When John Selwyn Gummer was Secretary of State for Environment in the 1990s he told an audience not to cheat on their children. The now chairman of the sustainability consultancy Sancroft offered a broadly similar message when he took part in the online Energy 2050 Summit recently. Speaking on the second day of the event Lord Deben (as John Gummer has become) said there had been a revolution in the way people viewed environmental, social and governance (ESG) issues and that the fossil fuel industry was under more pressure than ever. Against a backdrop of falling share prices, large-scale job cuts and so called stranded assets “This was happening before COVID,” he said “but COVID has compressed the process even more.”
In the face of COVID and, for the oil and gas sector, the accelerating pressures of transitioning towards a low carbon economy, the Frontier summit was both upbeat and informative – a good advertisement for the new world of online engagement. Its screens of participants were of the highest calibre and there was an urgency, arguably a COVID-charged urgency, in discussing the path to net zero carbon by 2050.
“The challenge to get to net zero is really steep,” argued Eric Ingersoll, a Managing Partner with the consultancy Lucid Catalyst and another speaker at the event. “We’re still increasing emissions and we need scalable solutions.” Capturing, taxing and trading carbon were all discussed as potentially large scale and international solutions which had yet to gain sufficient traction. So too was hydrogen, the predicted growth in solar, wind power and even biomass which has helped knock coal of its perch in part of the developed world but has been criticized for its impact on biodiversity.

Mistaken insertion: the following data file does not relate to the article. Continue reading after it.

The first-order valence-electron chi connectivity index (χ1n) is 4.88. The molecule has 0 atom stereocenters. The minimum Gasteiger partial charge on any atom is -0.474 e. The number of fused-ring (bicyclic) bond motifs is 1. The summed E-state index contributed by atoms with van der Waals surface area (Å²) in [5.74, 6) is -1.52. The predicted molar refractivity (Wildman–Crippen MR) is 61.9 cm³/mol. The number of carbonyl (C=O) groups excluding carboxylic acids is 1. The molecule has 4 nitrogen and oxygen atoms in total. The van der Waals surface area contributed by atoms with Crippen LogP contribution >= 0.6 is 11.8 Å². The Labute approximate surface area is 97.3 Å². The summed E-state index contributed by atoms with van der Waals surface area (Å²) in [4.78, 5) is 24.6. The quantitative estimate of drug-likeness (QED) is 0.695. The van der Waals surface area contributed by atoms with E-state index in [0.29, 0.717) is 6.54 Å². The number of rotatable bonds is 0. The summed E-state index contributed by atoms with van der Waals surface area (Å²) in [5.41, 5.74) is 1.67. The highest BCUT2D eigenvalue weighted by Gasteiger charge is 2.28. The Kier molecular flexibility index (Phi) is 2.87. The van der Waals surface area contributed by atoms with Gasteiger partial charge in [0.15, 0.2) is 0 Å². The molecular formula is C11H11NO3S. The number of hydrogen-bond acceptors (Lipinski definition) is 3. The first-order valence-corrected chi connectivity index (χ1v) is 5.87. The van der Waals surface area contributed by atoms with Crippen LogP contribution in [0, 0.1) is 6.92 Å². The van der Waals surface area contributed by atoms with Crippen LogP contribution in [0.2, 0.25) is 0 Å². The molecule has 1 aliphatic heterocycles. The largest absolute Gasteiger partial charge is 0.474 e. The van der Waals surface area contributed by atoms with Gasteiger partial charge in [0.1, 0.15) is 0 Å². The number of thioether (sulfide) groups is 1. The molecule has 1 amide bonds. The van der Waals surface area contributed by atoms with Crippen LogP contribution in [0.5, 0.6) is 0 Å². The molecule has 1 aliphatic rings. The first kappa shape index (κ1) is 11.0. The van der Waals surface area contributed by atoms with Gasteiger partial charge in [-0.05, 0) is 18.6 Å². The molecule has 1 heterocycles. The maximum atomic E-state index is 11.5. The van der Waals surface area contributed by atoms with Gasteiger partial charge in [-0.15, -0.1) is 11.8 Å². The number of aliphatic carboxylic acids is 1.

The ESG session highlighted a new imperative for oil and gas and other sectors, said Lord Deben. “There’s been a revolution in the way people think about ESG, even in the last six months,” he said. “The financial world is saying how sustainable is this business going to be and for the fossil fuel industry who are negotiating transition that’s an even bigger pressure.”
COVID has heightened the trend towards sustainable portfolios which in the nine months to the end of September attracted €134 billion of investment. Oil and gas companies are being asked to show that they have a programme to reduce emissions but being on the wrong side of the transition equation isn’t a reason for investors to abandon them altogether, argued Lord Deben. “We should be supporting companies who are trying to understand how to move their industry on,” he said.
One such, arguably, is the Finnish company Neste, whose VP Salla Ahonen, gave a keynote address. Echoing Lord Deben “We have a purpose to create a healthier planet for our children,” she said. “This is why the company exists.” State-owned Neste was founded in 1948 to secure Finland’s oil supply and had revenues of €15.84 billion in 2019. These days the company derives 80% of its profits from renewable businesses – diesel for road transport, shipping and aviation – and has 25% of its people working in R&D and engineering. “We are committed to reaching carbon neutral production by 2035,” said Ahonen.